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17 November 2017 @ 02:45 pm
(1) It's amazing how much worse you can make Harriet's revelation to Emma in Chapter 47 by changing a single word...

Emma, the crackfic version

"I should not have thought it possible," she began, "that you could have misunderstood me! I know we agreed never to name him -- but considering how infinitely superior he is to every body else, I should not have thought it possible that I could be supposed to mean any other person. Mr. Frank Churchill, indeed! I do not know who would ever look at him in the company of the other. I hope I have a better taste than to think of Mr. Frank Churchill, who is like nobody by his side. And that you should have been so mistaken, is amazing! I am sure, but for believing that you entirely approved and meant to encourage me in my attachment, I should have considered it at first too great a presumption almost, to dare to think of him. At first, if you had not told me that more wonderful things had happened; that there had been matches of greater disparity (those were your very words); -- I should not have dared to give way to -- I should not have thought it possible -- But if you, who had been always acquainted with him -- "

"Harriet!" cried Emma, collecting herself resolutely -- "Let us understand each other now, without the possibility of farther mistake. Are you speaking of -- Mr.Woodhouse?"

(2) There is so much good about the 2009 BBC version of Emma* that I wish I could like it more than I do. Much is done well, but the things that are not successful really don't work for me at all, and unfortunately are so at the centre of the production that they can't be ignored.

The good:

- a Harriet Smith who looks the part completely, and who is for once shown not simply mistaken, but vain in her conviction of Mr Knightley's regard for him.

- Miss Bates portrayed as unbelievably annoying, but also with a good degree of tragedy.

- the houses are all just right (though Hartfield surely had rather more servants opening doors and less popping in and out of windows).

- a good ball at the Crown, which does Emma and Mr Knightley particularly well.

- showing how much Emma, for all her advantages, is trapped in Highbury by her father.

- the rounding out of Jane Fairfax and Frank Churchill's stories (and Mr Weston by extension) far more than other adaptations so that we can see the commonality of their situations that would bring them together.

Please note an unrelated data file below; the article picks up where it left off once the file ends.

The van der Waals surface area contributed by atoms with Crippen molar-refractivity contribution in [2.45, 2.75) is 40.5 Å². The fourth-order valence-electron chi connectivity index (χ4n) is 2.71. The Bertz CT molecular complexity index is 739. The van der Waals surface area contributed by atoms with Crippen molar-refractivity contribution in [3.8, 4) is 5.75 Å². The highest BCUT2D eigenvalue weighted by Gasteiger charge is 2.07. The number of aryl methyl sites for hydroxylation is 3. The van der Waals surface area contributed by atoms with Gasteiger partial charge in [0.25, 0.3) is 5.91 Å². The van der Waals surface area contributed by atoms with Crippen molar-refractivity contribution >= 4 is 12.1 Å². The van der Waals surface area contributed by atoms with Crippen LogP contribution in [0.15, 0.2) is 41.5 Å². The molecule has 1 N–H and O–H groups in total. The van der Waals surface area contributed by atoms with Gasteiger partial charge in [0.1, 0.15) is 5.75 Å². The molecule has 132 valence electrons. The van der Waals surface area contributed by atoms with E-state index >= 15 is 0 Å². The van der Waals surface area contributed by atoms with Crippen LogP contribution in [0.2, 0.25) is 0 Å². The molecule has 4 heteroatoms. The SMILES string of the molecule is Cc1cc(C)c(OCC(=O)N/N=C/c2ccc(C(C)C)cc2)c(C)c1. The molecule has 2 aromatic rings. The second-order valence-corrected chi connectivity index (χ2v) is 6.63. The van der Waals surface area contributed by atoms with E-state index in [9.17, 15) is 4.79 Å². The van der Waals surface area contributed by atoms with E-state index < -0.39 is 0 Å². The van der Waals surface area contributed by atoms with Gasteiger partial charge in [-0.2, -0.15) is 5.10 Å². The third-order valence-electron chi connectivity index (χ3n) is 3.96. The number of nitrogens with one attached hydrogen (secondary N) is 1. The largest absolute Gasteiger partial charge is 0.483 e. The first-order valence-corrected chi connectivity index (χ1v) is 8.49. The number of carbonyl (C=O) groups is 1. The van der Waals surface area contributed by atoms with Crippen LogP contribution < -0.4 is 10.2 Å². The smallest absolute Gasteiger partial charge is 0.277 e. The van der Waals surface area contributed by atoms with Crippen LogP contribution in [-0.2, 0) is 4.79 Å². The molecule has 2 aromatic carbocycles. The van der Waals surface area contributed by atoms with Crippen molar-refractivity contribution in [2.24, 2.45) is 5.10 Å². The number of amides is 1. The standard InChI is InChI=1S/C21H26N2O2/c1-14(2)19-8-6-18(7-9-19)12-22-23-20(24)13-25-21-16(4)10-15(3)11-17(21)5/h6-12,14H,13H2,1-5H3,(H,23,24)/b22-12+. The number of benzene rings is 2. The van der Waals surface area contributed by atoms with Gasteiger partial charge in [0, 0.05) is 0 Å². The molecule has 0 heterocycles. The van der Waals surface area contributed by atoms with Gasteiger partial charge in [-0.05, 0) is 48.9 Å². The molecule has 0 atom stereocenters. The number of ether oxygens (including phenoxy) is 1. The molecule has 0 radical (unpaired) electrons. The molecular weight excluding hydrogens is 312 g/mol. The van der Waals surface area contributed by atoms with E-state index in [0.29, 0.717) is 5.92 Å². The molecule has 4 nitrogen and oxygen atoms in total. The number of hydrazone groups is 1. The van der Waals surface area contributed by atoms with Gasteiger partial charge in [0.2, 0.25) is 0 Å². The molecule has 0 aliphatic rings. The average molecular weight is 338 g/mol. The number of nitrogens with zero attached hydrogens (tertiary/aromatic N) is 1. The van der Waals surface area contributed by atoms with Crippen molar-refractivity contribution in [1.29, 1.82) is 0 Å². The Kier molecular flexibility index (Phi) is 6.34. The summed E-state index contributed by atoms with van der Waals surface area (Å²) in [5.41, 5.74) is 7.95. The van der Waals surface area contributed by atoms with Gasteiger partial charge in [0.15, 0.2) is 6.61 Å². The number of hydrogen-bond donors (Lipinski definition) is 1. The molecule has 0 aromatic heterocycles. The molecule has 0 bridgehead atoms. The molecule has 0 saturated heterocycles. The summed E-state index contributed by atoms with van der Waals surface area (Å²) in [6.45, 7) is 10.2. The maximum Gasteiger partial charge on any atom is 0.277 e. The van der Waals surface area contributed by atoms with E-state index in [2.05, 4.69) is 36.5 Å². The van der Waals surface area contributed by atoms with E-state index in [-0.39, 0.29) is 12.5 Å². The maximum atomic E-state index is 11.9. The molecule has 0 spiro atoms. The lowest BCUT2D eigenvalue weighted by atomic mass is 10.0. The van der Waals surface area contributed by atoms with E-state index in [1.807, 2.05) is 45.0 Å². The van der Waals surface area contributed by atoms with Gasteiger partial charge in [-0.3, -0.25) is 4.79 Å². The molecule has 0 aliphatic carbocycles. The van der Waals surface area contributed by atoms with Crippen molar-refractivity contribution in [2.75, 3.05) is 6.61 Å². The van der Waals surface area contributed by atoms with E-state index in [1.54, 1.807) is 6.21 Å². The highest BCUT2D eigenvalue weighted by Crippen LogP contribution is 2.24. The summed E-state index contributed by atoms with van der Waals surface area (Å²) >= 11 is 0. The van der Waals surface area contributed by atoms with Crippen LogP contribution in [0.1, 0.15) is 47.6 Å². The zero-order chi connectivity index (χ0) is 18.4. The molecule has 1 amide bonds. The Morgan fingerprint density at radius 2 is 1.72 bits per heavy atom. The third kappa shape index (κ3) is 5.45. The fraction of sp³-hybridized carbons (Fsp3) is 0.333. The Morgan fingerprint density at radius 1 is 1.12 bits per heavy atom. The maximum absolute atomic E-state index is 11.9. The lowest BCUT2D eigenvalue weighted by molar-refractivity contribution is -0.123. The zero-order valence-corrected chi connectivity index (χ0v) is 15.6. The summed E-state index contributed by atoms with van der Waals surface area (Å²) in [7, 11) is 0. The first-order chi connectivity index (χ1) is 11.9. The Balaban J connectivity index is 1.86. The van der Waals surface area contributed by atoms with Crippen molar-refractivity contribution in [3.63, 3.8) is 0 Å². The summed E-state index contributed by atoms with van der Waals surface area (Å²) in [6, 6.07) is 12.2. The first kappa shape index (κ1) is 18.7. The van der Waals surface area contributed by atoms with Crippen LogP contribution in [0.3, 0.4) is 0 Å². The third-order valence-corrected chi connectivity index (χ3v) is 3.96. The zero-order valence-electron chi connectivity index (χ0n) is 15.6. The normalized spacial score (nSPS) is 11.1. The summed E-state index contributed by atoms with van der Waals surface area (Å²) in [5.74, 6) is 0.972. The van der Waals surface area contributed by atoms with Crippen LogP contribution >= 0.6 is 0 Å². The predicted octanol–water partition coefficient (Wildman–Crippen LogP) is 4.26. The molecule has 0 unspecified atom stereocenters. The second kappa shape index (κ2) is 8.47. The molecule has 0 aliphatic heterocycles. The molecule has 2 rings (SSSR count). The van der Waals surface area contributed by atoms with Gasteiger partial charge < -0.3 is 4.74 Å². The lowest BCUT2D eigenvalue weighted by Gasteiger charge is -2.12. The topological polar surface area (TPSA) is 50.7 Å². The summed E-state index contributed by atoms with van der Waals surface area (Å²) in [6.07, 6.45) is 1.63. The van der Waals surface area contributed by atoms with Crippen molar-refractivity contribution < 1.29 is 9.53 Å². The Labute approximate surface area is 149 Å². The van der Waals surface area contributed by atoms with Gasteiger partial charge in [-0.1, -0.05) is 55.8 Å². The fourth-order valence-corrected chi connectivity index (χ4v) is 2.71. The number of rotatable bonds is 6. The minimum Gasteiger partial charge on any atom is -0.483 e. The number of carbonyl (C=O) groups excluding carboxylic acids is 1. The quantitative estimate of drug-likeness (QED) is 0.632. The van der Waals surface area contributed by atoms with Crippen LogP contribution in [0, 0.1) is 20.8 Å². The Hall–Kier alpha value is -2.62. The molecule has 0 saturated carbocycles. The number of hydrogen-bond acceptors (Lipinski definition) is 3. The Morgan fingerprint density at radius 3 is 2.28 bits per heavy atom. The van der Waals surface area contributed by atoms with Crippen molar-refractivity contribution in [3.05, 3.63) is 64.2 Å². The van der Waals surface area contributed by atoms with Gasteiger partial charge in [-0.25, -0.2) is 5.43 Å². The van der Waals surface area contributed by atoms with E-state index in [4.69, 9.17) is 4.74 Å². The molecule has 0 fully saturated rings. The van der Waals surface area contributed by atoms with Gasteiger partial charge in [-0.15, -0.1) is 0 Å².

- John and Isabella! For once we get a picture of them as a real part of Emma's family, not just a plot function. If only the actor playing John had been cast as George Knightley.

The bad:

- the script. About 30% of it is theoretically good, in that is Austen. Unfortunately the presence of actual Austen lines shows up even more the appallingly clunkiness of the other 70%. This is one bullet point, but it should count as about 50, because it overrides all the good parts. It is hard to enjoy even the best scenes when you are expecting the imminent arrival of a clanger.**

- Jonny Lee Miller, who plays Mr Knightley as half the time too formal and half the time too casual and largely without charisma. It's a pity, because the production does do a good deal to show his POV, and in other circumstances I would like that. Mr Knightley should project a quiet authority, not fade into the wallpaper. The above two points come together painfully in Mr Knightley's proposal to Emma, which goes really well, being mostly Austen, right until the end when the script inserts a few lines of its own and the agony returns.

I shall have to watch the 1972 BBC version on YouTube and see what I make of that. In the meantime, the Paltrow/Northam film is thoroughly enjoyable if rather light, and I retain very fond memories of a mid-nineties stage version I saw with school, which did have a Mr Knightley who felt completely right.

*I may have commented along these lines in the past.

**Whereas the imminent arrival of the Clangers would definitely enliven the Highbury social scene.

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